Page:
Table 1. Parameters obtained from the raw profiles and ISO Caustic fit.
Beam Parameter Product
Tables 2 and 3 summarize measurements performed at 2kW and 20kW on different fiber lasers using a scanning pinhole instrument as reference. Considering that the scanning pinhole instrument has accuracy to only approximately the 5% level, the agreement of the Rayleigh results with the reference is excellent.
Table 2. Comparative Measurements of Fiber Laser at 2kW.
Table 3. Comparative Measurements of Fiber Laser at 20kW.
Measurements of Focus Shift were performed on lasers with transmissive and reflective type delivery heads. Examples of these measurements are shown below in figures 2 and 3.
Figure 2 is for a fiber laser operating at 100kW with reflective delivery head, showing the focal shift in the beam propagation direction "Z". The beam image shown in figure 2a is just after the laser was turned on at t=0s and the image in 2b was at t≅9.8s A shift of ~19mm is observed here. Figure 2c is a time chart of focus position vs frame sample number (81.6ms/frame) recorded for 78.4 seconds at which time the laser was turned off. It shows the shift reducing to ~11mm at this time.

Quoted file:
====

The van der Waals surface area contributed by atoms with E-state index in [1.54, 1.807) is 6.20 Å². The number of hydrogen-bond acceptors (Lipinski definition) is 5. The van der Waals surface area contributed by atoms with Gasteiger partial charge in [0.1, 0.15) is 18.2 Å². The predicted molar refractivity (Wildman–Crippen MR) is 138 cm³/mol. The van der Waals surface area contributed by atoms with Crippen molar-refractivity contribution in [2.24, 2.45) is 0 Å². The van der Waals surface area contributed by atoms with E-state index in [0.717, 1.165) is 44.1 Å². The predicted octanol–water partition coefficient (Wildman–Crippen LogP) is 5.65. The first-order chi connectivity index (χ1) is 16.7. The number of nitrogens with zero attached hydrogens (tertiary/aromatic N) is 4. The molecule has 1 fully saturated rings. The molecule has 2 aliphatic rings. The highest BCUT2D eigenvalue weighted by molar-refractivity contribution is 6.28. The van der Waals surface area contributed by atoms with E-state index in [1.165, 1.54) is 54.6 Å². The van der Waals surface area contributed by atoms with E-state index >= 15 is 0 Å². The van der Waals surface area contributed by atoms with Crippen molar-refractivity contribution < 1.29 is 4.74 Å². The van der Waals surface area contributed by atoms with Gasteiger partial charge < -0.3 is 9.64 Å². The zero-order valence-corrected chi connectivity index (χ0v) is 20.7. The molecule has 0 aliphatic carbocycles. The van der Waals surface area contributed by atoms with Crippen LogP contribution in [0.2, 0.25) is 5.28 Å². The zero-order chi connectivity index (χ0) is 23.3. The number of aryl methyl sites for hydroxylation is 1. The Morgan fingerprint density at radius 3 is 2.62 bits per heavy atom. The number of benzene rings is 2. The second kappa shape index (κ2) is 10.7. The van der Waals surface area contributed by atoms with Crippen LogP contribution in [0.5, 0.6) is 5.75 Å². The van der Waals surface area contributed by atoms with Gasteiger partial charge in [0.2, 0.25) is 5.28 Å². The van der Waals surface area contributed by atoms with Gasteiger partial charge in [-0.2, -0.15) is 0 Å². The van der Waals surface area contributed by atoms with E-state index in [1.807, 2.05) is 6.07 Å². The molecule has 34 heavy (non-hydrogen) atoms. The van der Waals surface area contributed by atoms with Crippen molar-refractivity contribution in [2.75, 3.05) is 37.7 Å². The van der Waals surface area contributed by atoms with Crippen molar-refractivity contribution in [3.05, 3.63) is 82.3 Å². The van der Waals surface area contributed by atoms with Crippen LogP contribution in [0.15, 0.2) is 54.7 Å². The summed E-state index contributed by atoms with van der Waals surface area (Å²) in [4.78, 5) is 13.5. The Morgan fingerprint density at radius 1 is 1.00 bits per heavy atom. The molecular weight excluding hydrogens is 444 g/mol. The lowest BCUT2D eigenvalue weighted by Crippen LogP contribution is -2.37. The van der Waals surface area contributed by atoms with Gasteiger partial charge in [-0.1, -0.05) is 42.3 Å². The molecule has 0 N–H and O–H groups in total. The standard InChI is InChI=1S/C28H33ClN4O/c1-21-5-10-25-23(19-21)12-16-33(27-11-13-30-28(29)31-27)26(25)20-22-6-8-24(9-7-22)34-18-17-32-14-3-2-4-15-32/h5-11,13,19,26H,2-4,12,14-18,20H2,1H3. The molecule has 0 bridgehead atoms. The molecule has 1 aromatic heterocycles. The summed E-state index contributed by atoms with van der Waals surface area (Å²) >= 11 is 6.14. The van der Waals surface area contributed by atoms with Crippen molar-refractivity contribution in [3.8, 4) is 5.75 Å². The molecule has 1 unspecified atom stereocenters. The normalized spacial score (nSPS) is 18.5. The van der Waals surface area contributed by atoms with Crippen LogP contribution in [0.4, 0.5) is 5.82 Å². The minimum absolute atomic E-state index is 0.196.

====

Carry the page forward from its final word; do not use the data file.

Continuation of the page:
Figure 2. Focal shift measurement in the propagation direction for a fiber laser with reflective delivery head operating at 100kW.
Figure 3 shows time charts for measurement of Focus Shift in the propagation and lateral directions; the"XYZ" shift, for a fiber laser operating at 6kW with transmissive delivery head. (This data for the "Y" shift was obtained by rotating the profiler 90°). Here the shift in the propagation direction is seen to be ~4mm after equilibration at ~16.3s. The corresponding lateral shift is ~100μm in "X" and ~90μm in "Y", for a total lateral shift of ~135μm.